Harry Kazianis, a non-resident Senior Fellow at the China Policy Institute (University of Nottingham) and Managing Editor of the Washington, DC-based international affairs publication The National Interest interviewed John Stillion, a Senior Fellow at the Center for Strategic and Budgetary Assessments (CSBA).
Q: Please describe what exactly a hypersonic weapon is, for our readers.
A: NASA defines the hypersonic regime as speeds greater than Mach 5 but less than Mach 25. It further divides this speed regime into two parts. One is the 'high-hypersonic' speed range between Mach 10 and Mach 25. The other is the range between Mach 5 and Mach 10 referred to simply as the hypersonic speed range (this is about 5300 to 10,600 kmh). The latter is the speed regime where most of the recent discussion of hypersonic weapons has been focused.
Ballistic missiles with ranges between about 300 and 1000 km travel in this speed range, but they generally don't travel long distances through the atmosphere at these speeds. Usually when hypersonic weapons are discussed people are referring to machines that can sustain flight in the Mach 5 to 10 speed range for a significant distance and period of time measured in minutes. For perspective, the Concorde supersonic transport cruised at Mach 2.
Q: What nations have the strongest hypersonic weapons programs? How advanced is American technology in this regard?
A: Press reports indicate there are only three nations with hypersonic weapons programs: the US, Russia and China.
In November 2011 the US Army conducted a successful test of the Advanced Hypersonic Weapon (AHW) demonstrator. This is a hypersonic glide vehicle similar in concept to the reported Chinese system. A hypersonic glide vehicle couples the high speeds of ballistic missiles with the maneuverability of an aircraft. The goal of the AHW test was to collect data on hypersonic glide vehicle technologies to inform possible future designs. The test used a three-stage missile booster system to power the test vehicle to hypersonic speed and evaluated its performance on a flight over the Pacific Ocean.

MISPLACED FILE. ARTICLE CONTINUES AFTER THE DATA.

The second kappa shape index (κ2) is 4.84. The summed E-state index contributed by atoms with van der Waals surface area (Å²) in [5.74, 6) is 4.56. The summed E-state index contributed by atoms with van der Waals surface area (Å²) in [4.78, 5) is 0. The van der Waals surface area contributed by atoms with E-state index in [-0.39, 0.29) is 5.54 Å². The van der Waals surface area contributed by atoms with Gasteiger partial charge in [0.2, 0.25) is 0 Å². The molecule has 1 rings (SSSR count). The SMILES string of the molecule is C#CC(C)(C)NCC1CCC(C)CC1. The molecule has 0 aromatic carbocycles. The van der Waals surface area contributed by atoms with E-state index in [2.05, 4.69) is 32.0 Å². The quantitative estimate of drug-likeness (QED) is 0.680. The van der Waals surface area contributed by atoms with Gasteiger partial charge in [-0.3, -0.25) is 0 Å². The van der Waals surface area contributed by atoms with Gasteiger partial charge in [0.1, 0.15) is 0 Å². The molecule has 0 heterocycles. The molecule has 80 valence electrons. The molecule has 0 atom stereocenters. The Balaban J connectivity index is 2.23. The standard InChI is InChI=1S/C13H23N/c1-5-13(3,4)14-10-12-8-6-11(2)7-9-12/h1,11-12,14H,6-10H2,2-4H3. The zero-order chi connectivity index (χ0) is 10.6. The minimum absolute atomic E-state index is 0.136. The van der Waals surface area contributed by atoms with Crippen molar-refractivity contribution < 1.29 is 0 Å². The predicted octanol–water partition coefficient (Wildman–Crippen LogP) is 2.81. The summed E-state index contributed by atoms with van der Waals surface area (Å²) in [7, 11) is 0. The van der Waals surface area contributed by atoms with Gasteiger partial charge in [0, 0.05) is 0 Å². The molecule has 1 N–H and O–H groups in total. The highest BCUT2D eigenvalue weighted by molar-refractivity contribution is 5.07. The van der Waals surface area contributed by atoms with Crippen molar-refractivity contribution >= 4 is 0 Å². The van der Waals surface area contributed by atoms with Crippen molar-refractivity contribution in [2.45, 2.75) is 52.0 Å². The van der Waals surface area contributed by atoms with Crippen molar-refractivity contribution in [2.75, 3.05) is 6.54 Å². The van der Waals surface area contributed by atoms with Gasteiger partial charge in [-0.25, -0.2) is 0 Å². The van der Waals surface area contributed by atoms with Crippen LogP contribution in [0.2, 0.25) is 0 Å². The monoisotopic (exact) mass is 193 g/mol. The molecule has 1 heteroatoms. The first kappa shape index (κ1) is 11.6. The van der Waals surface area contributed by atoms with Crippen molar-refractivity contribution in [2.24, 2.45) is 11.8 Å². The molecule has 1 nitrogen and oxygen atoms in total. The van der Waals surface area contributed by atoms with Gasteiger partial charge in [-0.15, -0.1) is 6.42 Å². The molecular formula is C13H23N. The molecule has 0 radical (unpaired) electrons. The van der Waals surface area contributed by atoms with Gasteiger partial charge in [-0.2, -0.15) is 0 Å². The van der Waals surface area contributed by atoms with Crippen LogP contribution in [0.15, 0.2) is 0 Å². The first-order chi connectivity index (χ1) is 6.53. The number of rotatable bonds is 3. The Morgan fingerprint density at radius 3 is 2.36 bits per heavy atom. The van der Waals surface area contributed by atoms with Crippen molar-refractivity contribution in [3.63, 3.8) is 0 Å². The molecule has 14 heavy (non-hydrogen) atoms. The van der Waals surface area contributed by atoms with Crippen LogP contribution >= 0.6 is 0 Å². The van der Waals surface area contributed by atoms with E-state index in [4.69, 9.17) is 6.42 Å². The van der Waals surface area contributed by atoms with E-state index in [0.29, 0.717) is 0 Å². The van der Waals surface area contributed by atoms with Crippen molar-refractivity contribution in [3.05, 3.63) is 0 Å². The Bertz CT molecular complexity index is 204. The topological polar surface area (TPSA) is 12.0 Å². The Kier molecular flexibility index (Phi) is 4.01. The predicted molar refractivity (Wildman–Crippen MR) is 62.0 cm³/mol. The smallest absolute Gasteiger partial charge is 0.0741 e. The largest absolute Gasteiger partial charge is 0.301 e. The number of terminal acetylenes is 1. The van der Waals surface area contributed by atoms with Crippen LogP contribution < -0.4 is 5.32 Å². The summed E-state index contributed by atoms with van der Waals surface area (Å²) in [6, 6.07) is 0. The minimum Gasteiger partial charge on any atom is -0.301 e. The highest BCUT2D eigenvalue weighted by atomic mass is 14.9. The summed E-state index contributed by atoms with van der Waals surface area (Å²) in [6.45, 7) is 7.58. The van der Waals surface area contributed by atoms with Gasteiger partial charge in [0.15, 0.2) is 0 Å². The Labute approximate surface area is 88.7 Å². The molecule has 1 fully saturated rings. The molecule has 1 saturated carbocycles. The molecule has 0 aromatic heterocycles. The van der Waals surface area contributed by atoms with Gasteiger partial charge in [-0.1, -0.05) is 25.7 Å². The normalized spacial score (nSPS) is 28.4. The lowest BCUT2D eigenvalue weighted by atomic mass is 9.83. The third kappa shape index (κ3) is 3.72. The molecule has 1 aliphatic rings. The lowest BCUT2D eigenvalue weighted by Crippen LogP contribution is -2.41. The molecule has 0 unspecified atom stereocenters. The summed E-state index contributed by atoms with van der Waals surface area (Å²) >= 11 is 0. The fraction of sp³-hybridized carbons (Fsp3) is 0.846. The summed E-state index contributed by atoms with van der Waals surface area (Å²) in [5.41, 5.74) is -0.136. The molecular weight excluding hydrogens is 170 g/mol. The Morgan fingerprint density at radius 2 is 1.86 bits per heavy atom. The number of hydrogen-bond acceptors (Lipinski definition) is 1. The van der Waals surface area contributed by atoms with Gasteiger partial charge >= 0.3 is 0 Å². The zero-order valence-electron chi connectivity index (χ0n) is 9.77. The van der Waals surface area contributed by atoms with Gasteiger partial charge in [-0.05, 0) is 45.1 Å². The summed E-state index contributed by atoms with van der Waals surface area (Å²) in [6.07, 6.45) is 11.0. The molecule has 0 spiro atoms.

A second US approach to hypersonic weapons made a similar advance on 1 May 2013 when the US successfully tested the Boeing X-51 hypersonic research vehicle (video above).
It is powered by a supersonic combustion ramjet or 'scramjet' engine and flew about 306 km in three and a half minutes at just over Mach 5. This was the first successful test of a scramjet-powered vehicle. The scramjet is efficient at hypersonic speeds, but as the name implies, the air flowing through the engine is traveling at supersonic speed, so the fuel must be precisely measured, injected into the air flow and ignited with extreme speed. Work on what eventually became the X-51 began in the early 1990s.
These successful tests indicate the US is well along the path to solving many of the problems associated with sustained hypersonic flight. These include the high drag and temperatures generated by vehicles traveling at hypersonic speed and developing an efficient powerplant.
Q: There have been reports that America is considering building such weapons for deployment on submarines. How challenging would this be and is it practical?
A: The X-51 had to be boosted to high speed (Mach 4-) by a rocket before it could start its scramjet engine. So, any weapon employing a similar propulsion system would probably initially be launched like a missile. The US has been launching missiles from submarines for decades and is familiar with, and has overcome, the technical challenges likely to arise in that part of the development program. Alternatively, launching a missile with an AHW-derived weapon might be equally feasible.